True, Marbury's argument has some superficial appeal. It is often said that the doctrine of res judicata is intended to prevent not just the relitigation of claims actually raised and decided in a prior action, but also the litigation of "claim[s] that could have been brought in conjunction with a prior claim." Martin-Bangura v. Va. Dep't of Mental Health, 640 F. Supp. 2d 729, 738 (E.D. Va. 2009) (emphasis added). For this reason, the doctrine will generally preclude a future action based on a claim that properly belonged to the subject matter of a prior action, and which the parties, by the exercise of reasonable diligence, might have raised at the time. Williams v. Commonwealth, 706 S.E.2d 530, 540 (Va. Cir. Ct. 2011) (citing Smith v. Holland, 98 S.E. 676, 676 (Va. 1919)). Stated in more concrete terms, Virginia law prohibits a second action raising a "claim or cause of action that arises from [the] same conduct, transaction or occurrence" at issue in a prior lawsuit, regardless of "whether or not the legal theory or rights asserted in the . . . subsequent action were raised in the prior lawsuit, and regardless of the legal elements or the evidence upon which any claims in the prior proceeding depended." VA. SUP. CT. R. 1:6(a).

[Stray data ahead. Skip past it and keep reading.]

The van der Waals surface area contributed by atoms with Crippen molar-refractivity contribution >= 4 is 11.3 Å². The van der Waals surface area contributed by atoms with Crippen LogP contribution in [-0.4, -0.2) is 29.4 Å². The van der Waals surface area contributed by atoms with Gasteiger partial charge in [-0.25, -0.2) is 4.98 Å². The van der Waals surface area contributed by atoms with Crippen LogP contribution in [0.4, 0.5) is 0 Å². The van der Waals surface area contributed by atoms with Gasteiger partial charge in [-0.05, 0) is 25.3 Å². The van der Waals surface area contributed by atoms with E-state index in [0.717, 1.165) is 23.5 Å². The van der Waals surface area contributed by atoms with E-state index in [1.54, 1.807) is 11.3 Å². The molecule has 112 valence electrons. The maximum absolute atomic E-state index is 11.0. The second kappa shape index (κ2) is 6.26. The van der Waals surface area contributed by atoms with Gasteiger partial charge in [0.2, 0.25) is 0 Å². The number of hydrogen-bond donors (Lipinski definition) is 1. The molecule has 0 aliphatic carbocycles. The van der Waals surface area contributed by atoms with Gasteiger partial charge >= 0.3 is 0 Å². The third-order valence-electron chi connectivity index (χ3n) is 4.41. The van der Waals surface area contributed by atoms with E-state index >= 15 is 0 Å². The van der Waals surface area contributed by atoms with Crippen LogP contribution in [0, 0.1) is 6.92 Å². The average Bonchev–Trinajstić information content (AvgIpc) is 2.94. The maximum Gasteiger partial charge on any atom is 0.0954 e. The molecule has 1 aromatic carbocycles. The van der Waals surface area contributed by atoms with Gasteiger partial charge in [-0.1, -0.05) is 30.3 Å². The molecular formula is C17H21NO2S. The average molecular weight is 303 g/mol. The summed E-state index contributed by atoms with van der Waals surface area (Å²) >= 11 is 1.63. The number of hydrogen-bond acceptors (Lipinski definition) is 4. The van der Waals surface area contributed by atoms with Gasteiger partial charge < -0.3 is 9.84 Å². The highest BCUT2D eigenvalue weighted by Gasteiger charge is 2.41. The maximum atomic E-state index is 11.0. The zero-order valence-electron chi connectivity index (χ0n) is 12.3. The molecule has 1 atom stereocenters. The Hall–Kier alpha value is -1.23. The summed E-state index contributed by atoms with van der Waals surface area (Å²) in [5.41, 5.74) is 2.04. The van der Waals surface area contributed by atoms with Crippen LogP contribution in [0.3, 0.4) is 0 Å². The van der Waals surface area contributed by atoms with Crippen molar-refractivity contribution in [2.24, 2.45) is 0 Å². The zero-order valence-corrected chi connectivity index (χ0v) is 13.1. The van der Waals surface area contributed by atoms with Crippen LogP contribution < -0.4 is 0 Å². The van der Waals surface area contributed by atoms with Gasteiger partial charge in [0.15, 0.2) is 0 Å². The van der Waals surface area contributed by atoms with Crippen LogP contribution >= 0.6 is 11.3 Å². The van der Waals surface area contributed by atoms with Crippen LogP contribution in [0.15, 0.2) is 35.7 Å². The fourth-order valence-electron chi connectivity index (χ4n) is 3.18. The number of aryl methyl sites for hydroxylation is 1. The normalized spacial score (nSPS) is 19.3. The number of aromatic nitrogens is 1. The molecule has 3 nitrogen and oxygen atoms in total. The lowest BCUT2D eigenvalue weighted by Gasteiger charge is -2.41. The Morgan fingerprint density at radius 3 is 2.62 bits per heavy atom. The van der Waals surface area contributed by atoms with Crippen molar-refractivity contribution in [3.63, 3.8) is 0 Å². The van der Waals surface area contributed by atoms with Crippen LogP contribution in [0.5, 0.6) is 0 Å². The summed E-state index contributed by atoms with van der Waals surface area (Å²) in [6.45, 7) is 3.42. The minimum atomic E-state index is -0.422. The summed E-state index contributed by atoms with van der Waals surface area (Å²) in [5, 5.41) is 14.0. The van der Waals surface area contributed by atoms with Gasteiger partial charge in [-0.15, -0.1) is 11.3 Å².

There is, however, an important limitation to these principles. Under Virginia law, the general rule is that "the failure to assert a counterclaim does not bar a later action on the counterclaim." Winchester Neurological Consultants, Inc. v. Landrio, 2008 WL 5521828, at *7 (Va. Cir. Ct. Jan. 30, 2008) (emphasis added; citing Restatement (Second) of Judgments § 22 (1980)). That is, where a party "may interpose a claim as a counterclaim," but fails to do so, that party ordinarily will not be "precluded from subsequently maintaining an action on that claim."

Restatement (Second) of Judgments § 22(1); see, e.g., Aldridge v. Lexington Tower Assocs., 1982 WL 215308, at *6 (Va. Cir. Ct. Dec. 7, 1982) (subsequent action not barred even though plaintiff could have "injected the issue" into prior litigation through permissive counterclaim). In this case, it is undisputed that Carl never filed a counterclaim in the Virginia action-indeed, it is precisely because Carl never appeared in the Virginia action that the Fairfax County Circuit Court entered a default judgment against him and in Marbury's favor.*fn5 Therefore, if the general rule applies in this case, Carl cannot be barred from now pursuing his counterclaims on the basis that he failed to raise them in the Virginia action.